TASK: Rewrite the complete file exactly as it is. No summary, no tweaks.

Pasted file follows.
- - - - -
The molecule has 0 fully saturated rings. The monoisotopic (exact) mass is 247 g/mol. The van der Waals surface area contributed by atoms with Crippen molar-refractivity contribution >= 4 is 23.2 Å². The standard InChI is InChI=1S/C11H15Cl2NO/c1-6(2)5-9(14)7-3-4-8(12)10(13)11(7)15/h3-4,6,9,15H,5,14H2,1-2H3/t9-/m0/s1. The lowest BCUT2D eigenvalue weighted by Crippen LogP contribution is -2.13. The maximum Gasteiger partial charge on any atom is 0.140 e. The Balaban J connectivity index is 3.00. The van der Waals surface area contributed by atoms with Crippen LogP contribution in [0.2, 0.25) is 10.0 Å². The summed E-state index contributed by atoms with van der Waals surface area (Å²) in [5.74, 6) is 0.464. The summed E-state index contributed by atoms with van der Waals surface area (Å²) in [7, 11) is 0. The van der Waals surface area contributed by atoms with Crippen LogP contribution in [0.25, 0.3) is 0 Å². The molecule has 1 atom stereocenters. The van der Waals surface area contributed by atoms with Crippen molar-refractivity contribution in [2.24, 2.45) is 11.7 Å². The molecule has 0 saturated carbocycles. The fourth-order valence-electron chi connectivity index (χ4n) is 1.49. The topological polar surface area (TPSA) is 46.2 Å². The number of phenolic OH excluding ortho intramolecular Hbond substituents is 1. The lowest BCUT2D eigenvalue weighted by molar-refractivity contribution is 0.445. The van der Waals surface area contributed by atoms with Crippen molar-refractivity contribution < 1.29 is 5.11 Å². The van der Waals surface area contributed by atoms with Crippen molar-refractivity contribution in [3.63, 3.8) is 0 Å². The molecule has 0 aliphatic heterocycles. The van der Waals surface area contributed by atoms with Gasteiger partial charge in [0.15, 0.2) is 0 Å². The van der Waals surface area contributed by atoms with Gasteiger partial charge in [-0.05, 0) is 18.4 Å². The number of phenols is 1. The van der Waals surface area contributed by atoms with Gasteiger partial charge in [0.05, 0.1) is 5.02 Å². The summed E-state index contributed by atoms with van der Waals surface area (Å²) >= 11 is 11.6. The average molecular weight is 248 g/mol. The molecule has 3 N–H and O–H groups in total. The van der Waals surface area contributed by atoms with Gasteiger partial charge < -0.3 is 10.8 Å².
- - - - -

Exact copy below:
The molecule has 0 fully saturated rings. The monoisotopic (exact) mass is 247 g/mol. The van der Waals surface area contributed by atoms with Crippen molar-refractivity contribution >= 4 is 23.2 Å². The standard InChI is InChI=1S/C11H15Cl2NO/c1-6(2)5-9(14)7-3-4-8(12)10(13)11(7)15/h3-4,6,9,15H,5,14H2,1-2H3/t9-/m0/s1. The lowest BCUT2D eigenvalue weighted by Crippen LogP contribution is -2.13. The maximum Gasteiger partial charge on any atom is 0.140 e. The Balaban J connectivity index is 3.00. The van der Waals surface area contributed by atoms with Crippen LogP contribution in [0.2, 0.25) is 10.0 Å². The summed E-state index contributed by atoms with van der Waals surface area (Å²) in [5.74, 6) is 0.464. The summed E-state index contributed by atoms with van der Waals surface area (Å²) in [7, 11) is 0. The van der Waals surface area contributed by atoms with Crippen LogP contribution in [0.25, 0.3) is 0 Å². The molecule has 1 atom stereocenters. The van der Waals surface area contributed by atoms with Crippen molar-refractivity contribution in [2.24, 2.45) is 11.7 Å². The molecule has 0 saturated carbocycles. The fourth-order valence-electron chi connectivity index (χ4n) is 1.49. The topological polar surface area (TPSA) is 46.2 Å². The number of phenolic OH excluding ortho intramolecular Hbond substituents is 1. The lowest BCUT2D eigenvalue weighted by molar-refractivity contribution is 0.445. The van der Waals surface area contributed by atoms with Crippen molar-refractivity contribution < 1.29 is 5.11 Å². The van der Waals surface area contributed by atoms with Crippen molar-refractivity contribution in [3.63, 3.8) is 0 Å². The molecule has 0 aliphatic heterocycles. The van der Waals surface area contributed by atoms with Gasteiger partial charge in [0.15, 0.2) is 0 Å². The van der Waals surface area contributed by atoms with Gasteiger partial charge in [-0.05, 0) is 18.4 Å². The number of phenols is 1. The van der Waals surface area contributed by atoms with Gasteiger partial charge in [0.05, 0.1) is 5.02 Å². The summed E-state index contributed by atoms with van der Waals surface area (Å²) >= 11 is 11.6. The average molecular weight is 248 g/mol. The molecule has 3 N–H and O–H groups in total. The van der Waals surface area contributed by atoms with Gasteiger partial charge < -0.3 is 10.8 Å².